5 Shares For 5 Years

Published in Investing on 21 March 2012

Imagine you had to pick five shares for five years. What would they be?

If you had to lock away your investments and not look at them for another five years, which equities would you choose today?

For the sake of this hypothesis, we'll assume that your overall investing strategy is balanced with cash, bonds, property, etc, but that the equities you chose today have to be reasonably safe. In other words, before you enter this Rip Van Winkle long sleep, you're going to want to select equities that will still be around when you wake.

So, with that in mind, what do you choose? Or perhaps it's wiser to ask how you select those equities. After all, we'd all place our bets differently.

A couple of years ago, Foolish writer Harvey Jones asked whether you could you not check your investments for the next decade. He included some wise advice about approaching such a task. Similarly, Warren Buffet's advice to "only buy something that you'd be perfectly happy to hold if the market shut down for 10 years" is something of a challenge. Five's a bit more like it in today's world.

Resolve needed

But it's sage advice, and a good resolution to try and follow. And how many of us really pick shares on this basis? It's often said that a long-term investment is a short-term trade gone wrong, and this is the approach many private investors take. I know I do it from time to time, despite the fact that I also know I shouldn't.

Personally, I would like to find companies that tick as many as possible of the following boxes:

  • Fundamentally good value.
  • Essential industry.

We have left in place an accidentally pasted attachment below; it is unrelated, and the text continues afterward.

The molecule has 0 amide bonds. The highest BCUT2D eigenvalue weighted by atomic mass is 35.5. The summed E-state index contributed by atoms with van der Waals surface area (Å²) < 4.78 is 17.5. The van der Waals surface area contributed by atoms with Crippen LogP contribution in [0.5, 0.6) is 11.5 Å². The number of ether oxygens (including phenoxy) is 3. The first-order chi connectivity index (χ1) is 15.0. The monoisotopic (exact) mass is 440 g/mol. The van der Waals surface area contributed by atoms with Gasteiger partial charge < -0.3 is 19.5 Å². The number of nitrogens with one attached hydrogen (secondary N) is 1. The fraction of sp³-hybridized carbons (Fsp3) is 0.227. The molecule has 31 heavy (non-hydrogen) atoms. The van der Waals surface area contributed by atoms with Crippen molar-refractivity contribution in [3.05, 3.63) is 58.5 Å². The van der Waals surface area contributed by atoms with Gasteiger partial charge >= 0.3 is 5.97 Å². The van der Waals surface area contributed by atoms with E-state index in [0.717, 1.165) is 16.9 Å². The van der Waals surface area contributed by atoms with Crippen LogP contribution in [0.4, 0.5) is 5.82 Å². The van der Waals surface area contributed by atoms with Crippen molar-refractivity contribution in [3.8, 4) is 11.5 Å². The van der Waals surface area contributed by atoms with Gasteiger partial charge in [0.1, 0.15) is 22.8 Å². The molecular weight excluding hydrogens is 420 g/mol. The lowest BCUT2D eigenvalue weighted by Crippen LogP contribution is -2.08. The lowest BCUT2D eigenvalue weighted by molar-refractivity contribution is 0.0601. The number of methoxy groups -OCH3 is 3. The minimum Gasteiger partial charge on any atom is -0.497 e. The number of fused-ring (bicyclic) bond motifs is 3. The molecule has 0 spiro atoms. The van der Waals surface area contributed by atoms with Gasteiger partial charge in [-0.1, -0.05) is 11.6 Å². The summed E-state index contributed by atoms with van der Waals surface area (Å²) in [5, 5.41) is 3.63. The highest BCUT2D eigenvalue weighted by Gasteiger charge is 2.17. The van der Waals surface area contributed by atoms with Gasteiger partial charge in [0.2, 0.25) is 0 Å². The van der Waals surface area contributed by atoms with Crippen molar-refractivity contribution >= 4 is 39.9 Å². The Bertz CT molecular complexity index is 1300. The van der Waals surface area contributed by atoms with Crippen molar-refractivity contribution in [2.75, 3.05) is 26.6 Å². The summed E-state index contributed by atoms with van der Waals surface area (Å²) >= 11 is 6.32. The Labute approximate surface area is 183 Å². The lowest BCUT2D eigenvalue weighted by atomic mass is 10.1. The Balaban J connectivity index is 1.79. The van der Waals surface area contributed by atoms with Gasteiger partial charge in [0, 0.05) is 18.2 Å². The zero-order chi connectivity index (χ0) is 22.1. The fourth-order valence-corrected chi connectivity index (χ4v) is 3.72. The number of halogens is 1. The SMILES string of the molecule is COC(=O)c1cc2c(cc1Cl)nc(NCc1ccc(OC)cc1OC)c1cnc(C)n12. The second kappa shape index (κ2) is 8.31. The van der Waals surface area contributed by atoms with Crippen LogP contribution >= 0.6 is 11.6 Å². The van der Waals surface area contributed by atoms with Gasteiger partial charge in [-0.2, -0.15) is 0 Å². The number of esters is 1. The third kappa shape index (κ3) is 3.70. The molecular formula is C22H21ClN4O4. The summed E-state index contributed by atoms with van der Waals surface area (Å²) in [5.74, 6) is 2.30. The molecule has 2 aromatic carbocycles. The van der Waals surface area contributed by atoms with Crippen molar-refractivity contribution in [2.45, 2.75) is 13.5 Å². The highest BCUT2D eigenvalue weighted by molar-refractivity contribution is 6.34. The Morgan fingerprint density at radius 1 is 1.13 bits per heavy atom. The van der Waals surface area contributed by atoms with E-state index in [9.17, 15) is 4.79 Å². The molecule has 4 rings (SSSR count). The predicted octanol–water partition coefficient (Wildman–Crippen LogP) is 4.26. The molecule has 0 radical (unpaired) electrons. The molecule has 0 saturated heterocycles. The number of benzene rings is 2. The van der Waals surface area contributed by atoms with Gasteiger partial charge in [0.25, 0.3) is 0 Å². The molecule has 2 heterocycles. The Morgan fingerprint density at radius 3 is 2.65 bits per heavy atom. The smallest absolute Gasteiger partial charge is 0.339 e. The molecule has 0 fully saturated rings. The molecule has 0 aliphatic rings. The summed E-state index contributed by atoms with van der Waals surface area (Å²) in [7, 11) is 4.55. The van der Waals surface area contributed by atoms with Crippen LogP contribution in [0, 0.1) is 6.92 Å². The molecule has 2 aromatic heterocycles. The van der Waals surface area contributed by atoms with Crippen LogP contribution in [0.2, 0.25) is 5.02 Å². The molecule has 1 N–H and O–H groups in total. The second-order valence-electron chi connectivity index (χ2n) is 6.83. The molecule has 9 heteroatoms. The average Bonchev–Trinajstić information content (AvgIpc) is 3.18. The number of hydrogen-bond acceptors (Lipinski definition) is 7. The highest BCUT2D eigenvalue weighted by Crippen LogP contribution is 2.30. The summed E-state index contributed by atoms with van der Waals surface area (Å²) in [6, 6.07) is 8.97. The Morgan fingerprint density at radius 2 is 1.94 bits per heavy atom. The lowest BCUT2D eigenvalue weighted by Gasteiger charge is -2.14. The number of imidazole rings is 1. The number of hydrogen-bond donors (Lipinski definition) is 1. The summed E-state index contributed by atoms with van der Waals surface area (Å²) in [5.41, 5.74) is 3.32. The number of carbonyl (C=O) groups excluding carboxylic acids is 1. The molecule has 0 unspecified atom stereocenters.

• Good dividend paying.
  • 'Special situation'/temporary difficulties.
  • Excellent track record.
  • Understandable.
  • Good prospects.
  • Contrarian good timing due to macro environment.
  • UK base/overseas mix.

You very rarely find something that ticks them all. But if I was locking them away for five years, I'd probably be keener on the dividends and maintenance thereof, than some other considerations.

Anyway, without further ado, I'm going to select five for you to ponder before I depart for five years:

1. J Sainsbury (LSE: SBRY) remains my favourite supermarket of the UK's big three listed groups and the highest yielding. But I think all three -- including Morrison (LSE: MRW) and Tesco (LSE: TSCO) -- would make reasonably good five-year investments from this point. It's mainly the balance sheet I like that shows NTAV of 293p per share, versus the current price of 315.3p. In some ways, Sainsbury is a commercial property company whose only lessee is its (profitable...) self -- and it's trading well.

2. Of the big insurers, my preference is just for high-yielding RSA Insurance (LSE: RSA) these days at 116.3p, though Foolish favourite Aviva (LSE: AV) remains good value.

3. BP (LSE: BP) has to be in there at 483p for me given its low valuation, which looks likely to play gradual catch-up with the market, to me, as the Gulf of Mexico tragedy recedes.